Coronavirus is Armageddon for Hospitality Sector

Total Croatia News

ZAGREB, April 3, 2020 – Turnover in the hospitality sector has dropped over 90% in the two weeks since the closure of establishments and due to social distancing and uncertainty about reopening, the COVID-19 pandemic is “Armageddon” for the sector, says the president of the national association of bar and restaurant owners.

Locally and globally, bar and restaurant owners will be the hardest hit by this pandemic, Marin Medak tells Hina, voicing more concern about “what will happen, because recent estimates that at least 30% of establishments could be open in early July are no longer that optimistic, especially for restaurants and all other establishments where food is prepared and served.”

He says the turnover drop of over 90% in accommodation and restaurants in the last week of March is expected but also shocking because the prospects for the next two to three weeks, possibly longer, are very bad.

That’s why, he says, he calls the impact of COVID-19 on restaurants, cafes, bars, catering and the entire hospitality sector as “Armageddon” because they have very limited possibilities to keep or repurpose their business.

“Absolutely everything or nearly everything has stopped. Some restaurants deliver food or operate drive-ins, but that accounts for only… 3 to 6% of the turnover which, combined with the demanding measures for the protection of delivery people and delivery in general, is untenable for many, as well as expensive.”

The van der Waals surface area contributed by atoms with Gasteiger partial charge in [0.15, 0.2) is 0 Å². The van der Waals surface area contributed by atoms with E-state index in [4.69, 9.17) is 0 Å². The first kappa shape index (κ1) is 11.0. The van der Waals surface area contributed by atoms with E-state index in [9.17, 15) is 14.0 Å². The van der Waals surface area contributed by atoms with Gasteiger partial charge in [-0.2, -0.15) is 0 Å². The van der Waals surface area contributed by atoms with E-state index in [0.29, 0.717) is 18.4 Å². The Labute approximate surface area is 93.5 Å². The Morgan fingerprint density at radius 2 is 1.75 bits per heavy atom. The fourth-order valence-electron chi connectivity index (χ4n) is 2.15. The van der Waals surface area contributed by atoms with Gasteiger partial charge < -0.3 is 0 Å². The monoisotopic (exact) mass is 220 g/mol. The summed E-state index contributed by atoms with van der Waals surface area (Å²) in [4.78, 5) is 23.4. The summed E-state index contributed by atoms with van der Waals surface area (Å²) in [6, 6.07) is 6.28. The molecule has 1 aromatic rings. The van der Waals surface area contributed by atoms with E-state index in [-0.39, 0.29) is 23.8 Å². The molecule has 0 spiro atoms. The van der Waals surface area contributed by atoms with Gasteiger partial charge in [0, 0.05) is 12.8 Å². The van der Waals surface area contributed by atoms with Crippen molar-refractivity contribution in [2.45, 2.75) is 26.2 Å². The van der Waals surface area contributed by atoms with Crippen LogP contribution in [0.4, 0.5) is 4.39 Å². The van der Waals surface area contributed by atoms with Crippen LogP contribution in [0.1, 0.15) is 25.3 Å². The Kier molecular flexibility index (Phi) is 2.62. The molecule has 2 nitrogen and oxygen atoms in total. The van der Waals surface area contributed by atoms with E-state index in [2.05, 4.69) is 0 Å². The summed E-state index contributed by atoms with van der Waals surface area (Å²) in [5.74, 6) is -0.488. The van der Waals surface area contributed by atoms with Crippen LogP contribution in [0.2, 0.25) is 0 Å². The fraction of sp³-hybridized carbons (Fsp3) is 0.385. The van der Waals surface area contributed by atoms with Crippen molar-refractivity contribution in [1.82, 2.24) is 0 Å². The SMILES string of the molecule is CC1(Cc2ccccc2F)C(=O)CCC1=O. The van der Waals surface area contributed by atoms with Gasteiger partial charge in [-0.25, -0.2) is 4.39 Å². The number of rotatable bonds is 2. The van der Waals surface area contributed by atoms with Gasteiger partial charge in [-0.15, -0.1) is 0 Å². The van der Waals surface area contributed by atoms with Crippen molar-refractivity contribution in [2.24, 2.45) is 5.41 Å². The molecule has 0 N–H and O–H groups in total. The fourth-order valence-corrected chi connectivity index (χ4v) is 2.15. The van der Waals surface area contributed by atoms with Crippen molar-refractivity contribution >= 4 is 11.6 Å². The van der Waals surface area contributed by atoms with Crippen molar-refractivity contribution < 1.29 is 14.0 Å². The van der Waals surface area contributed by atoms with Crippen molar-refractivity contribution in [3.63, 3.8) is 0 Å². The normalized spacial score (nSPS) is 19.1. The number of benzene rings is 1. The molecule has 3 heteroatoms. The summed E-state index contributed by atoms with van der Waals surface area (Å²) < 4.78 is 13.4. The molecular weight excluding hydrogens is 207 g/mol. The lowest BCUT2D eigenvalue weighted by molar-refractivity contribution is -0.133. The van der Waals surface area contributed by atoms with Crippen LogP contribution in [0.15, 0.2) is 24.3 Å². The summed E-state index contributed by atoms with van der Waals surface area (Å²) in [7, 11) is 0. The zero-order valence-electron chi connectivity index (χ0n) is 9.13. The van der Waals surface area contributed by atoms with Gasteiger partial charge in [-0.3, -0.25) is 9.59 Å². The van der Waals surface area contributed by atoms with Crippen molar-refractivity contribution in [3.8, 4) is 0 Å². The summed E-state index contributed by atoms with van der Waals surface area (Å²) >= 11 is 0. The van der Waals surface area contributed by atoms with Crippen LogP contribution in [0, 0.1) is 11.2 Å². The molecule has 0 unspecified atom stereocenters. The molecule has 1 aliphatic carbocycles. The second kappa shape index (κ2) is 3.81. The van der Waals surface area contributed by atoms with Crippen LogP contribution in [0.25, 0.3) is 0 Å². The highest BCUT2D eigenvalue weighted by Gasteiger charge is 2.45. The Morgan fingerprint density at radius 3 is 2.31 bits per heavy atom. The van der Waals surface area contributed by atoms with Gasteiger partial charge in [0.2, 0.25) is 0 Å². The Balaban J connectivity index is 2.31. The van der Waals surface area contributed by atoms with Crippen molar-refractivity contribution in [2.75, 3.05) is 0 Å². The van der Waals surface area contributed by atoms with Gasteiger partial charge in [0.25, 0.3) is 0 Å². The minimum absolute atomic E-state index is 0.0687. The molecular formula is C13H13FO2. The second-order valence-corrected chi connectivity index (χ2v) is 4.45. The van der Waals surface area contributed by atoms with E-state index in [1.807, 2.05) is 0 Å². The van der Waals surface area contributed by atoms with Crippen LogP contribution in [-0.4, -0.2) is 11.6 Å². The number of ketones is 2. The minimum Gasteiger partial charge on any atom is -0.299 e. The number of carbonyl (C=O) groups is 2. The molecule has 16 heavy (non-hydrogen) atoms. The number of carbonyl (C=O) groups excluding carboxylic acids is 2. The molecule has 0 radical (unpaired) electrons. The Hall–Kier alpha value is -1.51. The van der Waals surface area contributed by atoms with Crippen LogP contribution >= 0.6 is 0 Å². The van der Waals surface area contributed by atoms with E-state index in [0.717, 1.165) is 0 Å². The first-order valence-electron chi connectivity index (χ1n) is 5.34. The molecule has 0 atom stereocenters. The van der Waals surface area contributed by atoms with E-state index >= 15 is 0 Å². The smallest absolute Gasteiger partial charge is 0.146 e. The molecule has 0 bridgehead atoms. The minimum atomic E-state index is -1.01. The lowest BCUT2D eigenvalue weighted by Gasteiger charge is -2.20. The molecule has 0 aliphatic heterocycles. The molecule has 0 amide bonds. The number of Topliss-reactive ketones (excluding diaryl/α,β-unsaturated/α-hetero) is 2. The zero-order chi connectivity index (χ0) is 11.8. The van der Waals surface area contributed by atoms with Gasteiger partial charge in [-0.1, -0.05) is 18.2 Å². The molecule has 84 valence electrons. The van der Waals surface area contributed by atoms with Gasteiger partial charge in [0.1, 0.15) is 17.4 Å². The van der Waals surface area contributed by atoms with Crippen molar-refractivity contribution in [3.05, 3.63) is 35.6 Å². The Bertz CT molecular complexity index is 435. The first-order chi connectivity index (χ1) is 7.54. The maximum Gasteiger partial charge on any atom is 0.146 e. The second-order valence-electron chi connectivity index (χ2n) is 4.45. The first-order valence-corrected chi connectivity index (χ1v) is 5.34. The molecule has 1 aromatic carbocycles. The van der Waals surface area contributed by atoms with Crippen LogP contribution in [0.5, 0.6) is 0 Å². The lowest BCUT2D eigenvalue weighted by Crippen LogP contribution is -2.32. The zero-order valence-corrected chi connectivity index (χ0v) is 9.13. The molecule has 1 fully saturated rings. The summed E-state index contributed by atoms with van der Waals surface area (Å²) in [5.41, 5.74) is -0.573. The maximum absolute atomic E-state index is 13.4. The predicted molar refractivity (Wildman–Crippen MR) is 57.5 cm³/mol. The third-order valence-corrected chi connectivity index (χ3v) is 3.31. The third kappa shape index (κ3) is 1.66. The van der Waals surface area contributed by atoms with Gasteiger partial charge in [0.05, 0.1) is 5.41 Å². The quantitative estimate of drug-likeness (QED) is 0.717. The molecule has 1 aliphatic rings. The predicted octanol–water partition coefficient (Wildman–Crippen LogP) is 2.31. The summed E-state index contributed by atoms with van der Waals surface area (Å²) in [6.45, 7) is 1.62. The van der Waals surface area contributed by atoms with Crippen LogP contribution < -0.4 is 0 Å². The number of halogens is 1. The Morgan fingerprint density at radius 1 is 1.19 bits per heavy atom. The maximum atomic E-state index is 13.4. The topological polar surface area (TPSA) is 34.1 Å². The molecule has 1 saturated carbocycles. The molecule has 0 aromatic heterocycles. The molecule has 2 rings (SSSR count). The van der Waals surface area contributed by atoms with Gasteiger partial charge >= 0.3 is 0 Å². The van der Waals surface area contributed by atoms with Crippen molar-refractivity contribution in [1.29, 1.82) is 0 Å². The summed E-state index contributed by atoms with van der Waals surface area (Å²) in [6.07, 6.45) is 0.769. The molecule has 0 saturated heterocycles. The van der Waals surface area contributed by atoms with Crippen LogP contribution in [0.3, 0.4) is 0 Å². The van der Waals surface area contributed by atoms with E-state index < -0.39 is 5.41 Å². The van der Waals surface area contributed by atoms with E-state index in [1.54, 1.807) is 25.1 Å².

Medak says bar and restaurant owners will utilise government aid for staff and business.

The hospitality sector employs about 110,000 people, nearly half of all those employed in tourism and hospitality, according to his association.

Some employers have decided to keep their staff but many, notably small ones, simply can’t if their turnover is zero kuna, which is now the case with almost everyone.

Since it is difficult to expect any business in the hospitality sector before the summer, Medak says his association and the Entrepreneurs’ Voice initiative believe that payments should be written off, not deferred.

If the sector manages to do some business in July, August and the rest of the year, it will hardly exceed five to seven billion kuna, and the annual decline could be about 70%, he says.

Even when movement restrictions are lifted and bars and restaurants reopen, it will be tough on them because the question is how much customers will be able to afford, Medak says, adding that it might be easier for cafes with outdoor space.

“If restrictions are lifted by summer, we propose cancelling motorway tolls so that people in Croatia can drive more and visit various destinations and thus be able to more easily afford what the hospitality sector offers.”

More coronavirus news can be found in the Lifestyle section.


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